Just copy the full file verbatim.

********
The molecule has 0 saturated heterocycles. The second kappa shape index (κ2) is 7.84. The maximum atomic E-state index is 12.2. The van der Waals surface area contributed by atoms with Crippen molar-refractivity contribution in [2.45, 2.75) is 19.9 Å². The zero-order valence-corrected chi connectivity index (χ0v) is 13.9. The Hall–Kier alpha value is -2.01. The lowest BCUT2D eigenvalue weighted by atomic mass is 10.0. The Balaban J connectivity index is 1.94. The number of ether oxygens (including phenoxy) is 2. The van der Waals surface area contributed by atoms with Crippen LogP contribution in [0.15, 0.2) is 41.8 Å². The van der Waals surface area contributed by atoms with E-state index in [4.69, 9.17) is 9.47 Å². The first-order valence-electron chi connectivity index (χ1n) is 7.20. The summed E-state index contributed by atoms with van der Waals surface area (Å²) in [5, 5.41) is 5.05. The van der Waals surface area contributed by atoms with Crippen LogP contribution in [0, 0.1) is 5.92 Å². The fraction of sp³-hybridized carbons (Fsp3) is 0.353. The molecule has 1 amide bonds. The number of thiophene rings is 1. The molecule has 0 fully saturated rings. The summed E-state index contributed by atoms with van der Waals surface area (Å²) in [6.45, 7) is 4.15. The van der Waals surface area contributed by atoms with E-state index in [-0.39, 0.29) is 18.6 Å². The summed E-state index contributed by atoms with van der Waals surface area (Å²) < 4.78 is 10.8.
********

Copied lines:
The molecule has 0 saturated heterocycles. The second kappa shape index (κ2) is 7.84. The maximum atomic E-state index is 12.2. The van der Waals surface area contributed by atoms with Crippen molar-refractivity contribution in [2.45, 2.75) is 19.9 Å². The zero-order valence-corrected chi connectivity index (χ0v) is 13.9. The Hall–Kier alpha value is -2.01. The lowest BCUT2D eigenvalue weighted by atomic mass is 10.0. The Balaban J connectivity index is 1.94. The number of ether oxygens (including phenoxy) is 2. The van der Waals surface area contributed by atoms with Crippen LogP contribution in [0.15, 0.2) is 41.8 Å². The van der Waals surface area contributed by atoms with E-state index in [4.69, 9.17) is 9.47 Å². The first-order valence-electron chi connectivity index (χ1n) is 7.20. The summed E-state index contributed by atoms with van der Waals surface area (Å²) in [5, 5.41) is 5.05. The van der Waals surface area contributed by atoms with Crippen LogP contribution in [0, 0.1) is 5.92 Å². The fraction of sp³-hybridized carbons (Fsp3) is 0.353. The molecule has 1 amide bonds. The number of thiophene rings is 1. The molecule has 0 fully saturated rings. The summed E-state index contributed by atoms with van der Waals surface area (Å²) in [6.45, 7) is 4.15. The van der Waals surface area contributed by atoms with E-state index in [-0.39, 0.29) is 18.6 Å². The summed E-state index contributed by atoms with van der Waals surface area (Å²) < 4.78 is 10.8.